NJ Looks to Accelerate Transition to Electric Trucks by Building Out Charging Infrastructure
The Murphy administration’s goal is to electrify the transportation sector, hoping to speed up the electrification of the most polluting vehicles on the road, the state is seeking to set up a program to build charging infrastructure for medium- and heavy-duty trucks.
In a 24-page proposal, the New Jersey Board of Public Utilities outlines the general contours of what it describes as a charging ecosystem for electric heavy-duty trucks, buses and long-haul tractor trailers, or about 500,000 vehicles in the state.
The initiative is the latest component of the Murphy administration’s plan to electrify the transportation sector, the largest single source of emissions contributing to global warming. Diesel belching medium- and heavy-duty trucks account for only 4% of all vehicles on the road, but are responsible for 25% of all greenhouse gas emissions, according to BPU.
Like a complementary program dealing with light-duty passenger cars, the truck initiative aims to have the private sector do much of the buildout of charging infrastructure, a step designed to limit what utility customers end up paying for the transition to cleaner vehicles. The program is designed to broaden access to charging stations for electric trucks, buses and other vehicles.
The Murphy administration is moving to phase out diesel trucks by mandating an increase in the sale of electric trucks between now and 2035, eventually requiring all electric vehicles sales by 2050 under a new rule adopted by the NJDEP.
Transitioning trucks to zero-emission vehicles is challenging because beyond the higher price for electric vehicles, there is also the expense of installing the charging infrastructure. Without the electrification of the transportation sector, the state will never achieve its goals to drastically curb greenhouse gas emissions, officials say.
“This proposal has been long awaited and should result in more investment in charging infrastructure,’’ said Doug O’Malley, the director of Environment New Jersey. “This will help get the dirtiest trucks out of these overburdened communities.’’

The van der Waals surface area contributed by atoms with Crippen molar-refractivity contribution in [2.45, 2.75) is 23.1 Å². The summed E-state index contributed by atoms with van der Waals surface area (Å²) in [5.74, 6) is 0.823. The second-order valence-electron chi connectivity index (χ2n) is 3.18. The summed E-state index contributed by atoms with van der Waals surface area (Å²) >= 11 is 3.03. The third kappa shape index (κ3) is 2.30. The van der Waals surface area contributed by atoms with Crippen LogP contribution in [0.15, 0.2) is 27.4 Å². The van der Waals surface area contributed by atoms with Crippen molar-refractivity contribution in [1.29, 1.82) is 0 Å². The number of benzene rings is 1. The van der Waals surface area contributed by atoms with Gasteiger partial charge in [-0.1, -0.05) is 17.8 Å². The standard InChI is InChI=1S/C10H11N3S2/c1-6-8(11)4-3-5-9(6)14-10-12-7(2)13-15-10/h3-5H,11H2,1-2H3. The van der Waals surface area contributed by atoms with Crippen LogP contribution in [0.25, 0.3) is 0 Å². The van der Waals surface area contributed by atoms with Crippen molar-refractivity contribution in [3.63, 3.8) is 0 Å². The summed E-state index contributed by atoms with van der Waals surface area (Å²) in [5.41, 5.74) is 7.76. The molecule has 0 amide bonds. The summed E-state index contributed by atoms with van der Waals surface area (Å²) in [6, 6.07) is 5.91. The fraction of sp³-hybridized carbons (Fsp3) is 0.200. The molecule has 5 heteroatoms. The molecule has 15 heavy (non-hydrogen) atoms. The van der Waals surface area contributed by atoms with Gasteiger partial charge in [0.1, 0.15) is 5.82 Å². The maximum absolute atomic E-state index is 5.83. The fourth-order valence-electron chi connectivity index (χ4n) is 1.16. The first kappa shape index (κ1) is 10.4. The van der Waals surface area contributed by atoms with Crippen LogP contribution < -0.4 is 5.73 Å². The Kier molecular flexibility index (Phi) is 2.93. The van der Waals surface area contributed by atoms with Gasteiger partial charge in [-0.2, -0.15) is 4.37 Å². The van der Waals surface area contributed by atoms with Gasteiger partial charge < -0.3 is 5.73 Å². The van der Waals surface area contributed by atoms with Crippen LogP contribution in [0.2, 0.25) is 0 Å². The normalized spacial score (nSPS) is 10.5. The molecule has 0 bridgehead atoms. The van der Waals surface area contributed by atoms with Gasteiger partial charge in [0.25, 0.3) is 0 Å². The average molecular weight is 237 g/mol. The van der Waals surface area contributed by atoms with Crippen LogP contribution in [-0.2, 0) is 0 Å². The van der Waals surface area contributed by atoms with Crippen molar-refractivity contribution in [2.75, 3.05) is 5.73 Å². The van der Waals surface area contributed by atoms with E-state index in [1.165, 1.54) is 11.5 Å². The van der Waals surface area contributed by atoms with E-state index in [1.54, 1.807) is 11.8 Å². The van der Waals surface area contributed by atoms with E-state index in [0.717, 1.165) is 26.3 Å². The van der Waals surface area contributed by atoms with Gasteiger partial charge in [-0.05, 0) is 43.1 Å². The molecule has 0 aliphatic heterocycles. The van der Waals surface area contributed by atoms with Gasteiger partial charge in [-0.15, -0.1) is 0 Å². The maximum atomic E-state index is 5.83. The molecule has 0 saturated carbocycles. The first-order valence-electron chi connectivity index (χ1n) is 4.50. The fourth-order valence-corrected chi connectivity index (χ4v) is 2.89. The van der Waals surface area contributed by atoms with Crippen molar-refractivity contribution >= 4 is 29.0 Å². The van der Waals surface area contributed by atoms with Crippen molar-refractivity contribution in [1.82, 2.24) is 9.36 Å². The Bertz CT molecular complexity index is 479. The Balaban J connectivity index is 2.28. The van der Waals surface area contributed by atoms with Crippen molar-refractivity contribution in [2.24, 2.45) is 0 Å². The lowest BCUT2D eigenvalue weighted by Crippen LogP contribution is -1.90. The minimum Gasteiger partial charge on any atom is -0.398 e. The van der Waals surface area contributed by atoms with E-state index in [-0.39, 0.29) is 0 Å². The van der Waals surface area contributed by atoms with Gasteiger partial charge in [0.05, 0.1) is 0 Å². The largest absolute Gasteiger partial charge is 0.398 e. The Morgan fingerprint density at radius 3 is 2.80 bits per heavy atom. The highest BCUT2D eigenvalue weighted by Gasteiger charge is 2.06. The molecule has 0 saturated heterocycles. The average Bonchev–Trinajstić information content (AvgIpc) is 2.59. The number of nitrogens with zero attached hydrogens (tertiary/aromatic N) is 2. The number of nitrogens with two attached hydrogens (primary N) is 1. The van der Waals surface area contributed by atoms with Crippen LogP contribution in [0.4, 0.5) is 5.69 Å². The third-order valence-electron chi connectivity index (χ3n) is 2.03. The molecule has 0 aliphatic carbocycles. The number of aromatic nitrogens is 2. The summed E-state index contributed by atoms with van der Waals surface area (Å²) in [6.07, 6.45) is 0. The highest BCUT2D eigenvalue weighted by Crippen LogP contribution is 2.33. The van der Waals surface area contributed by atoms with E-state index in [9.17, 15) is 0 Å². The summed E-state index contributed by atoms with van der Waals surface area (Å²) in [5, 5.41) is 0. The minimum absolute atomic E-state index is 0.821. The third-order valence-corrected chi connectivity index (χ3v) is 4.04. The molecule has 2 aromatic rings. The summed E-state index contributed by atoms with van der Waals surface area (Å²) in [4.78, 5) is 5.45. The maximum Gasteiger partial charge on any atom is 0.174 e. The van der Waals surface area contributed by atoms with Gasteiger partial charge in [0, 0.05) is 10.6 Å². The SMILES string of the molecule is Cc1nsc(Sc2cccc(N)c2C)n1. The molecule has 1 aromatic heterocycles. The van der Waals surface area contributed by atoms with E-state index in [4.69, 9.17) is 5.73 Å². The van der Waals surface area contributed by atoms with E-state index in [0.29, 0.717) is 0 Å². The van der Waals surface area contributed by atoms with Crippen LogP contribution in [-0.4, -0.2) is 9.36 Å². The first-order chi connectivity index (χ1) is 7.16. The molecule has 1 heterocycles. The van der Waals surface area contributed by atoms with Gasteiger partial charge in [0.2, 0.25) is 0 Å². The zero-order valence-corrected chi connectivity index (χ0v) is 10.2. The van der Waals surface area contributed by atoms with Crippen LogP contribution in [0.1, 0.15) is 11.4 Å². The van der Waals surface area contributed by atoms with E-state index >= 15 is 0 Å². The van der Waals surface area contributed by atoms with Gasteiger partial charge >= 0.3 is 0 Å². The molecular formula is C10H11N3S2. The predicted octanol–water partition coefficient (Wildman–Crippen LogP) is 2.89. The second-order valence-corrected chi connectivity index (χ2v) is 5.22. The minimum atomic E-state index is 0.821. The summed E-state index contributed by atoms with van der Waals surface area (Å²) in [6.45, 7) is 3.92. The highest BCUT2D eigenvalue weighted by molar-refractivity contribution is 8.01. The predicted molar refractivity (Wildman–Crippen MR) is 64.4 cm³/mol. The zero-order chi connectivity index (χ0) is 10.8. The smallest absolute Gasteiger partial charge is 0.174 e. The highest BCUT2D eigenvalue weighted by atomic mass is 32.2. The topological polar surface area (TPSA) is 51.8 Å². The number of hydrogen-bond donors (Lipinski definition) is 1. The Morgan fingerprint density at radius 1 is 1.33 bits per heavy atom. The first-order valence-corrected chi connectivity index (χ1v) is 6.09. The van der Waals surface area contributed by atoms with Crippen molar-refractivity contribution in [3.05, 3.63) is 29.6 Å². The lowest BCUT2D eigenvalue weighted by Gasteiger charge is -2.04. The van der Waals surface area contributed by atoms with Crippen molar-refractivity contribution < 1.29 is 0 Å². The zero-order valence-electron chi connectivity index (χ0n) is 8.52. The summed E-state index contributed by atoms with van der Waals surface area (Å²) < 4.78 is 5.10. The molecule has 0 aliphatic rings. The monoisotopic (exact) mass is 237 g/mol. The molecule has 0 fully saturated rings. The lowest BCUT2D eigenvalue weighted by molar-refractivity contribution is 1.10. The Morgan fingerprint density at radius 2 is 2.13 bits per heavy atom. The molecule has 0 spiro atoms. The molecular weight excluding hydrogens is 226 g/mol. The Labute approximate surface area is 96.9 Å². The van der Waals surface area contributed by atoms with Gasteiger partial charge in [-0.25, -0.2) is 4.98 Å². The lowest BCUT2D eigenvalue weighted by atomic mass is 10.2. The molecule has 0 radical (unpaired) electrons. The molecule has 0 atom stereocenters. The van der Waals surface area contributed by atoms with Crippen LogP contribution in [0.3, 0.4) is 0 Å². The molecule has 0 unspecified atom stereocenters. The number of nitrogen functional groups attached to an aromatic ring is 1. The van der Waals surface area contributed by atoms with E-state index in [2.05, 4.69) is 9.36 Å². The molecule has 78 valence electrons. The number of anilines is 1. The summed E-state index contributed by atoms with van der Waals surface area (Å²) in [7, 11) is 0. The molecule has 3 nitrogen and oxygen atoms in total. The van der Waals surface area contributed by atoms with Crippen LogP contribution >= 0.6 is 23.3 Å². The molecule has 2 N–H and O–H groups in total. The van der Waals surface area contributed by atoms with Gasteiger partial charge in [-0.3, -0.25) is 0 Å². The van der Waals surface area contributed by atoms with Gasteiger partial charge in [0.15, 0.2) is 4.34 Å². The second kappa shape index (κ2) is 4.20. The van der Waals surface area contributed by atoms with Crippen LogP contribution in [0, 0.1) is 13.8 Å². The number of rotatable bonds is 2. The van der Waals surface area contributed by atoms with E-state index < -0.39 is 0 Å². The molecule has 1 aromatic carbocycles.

One of the most important issues in building out the charging infrastructure is who will build, own, operate and pay for the charging stations and reap the revenue for refueling vehicles. Similar to what it has done with light-duty vehicles, the BPU is seeking to have the private sector do it.
The state’s four electric utilities would be limited, in most cases, to wiring and building the backbone infrastructure at charging depots. Electric vehicle service equipment infrastructure companies would be responsible for installing, operating and marketing those charging services to customers.
Those provisions are likely to disappoint the utilities, some of whom had submitted plans to build out vehicle charging infrastructure to the BPU previously, but those plans were never acted upon. The straw proposal also calls for a working group, comprised of utility officials and industry executives, to be established to recommend proposed rates for charging vehicles and ways to encourage best times to charge.
The proposal also includes provisions to improve air quality in dozens of communities of color where a concentration of these trucks is causing unequal pollution burdens for residents. The staff proposal aims to hasten the transition to electric vehicles by prioritizing location of charging depots to reduce emissions of vehicles in those overburdened communities.
Besides being a significant source of greenhouse gas emissions, these communities also suffer from other pollutants from medium- and heavy-duty trucks, including nitrogen oxides, a contributor to formation of smog, particulate matter and air toxins.
Source: NJ Spotlight News
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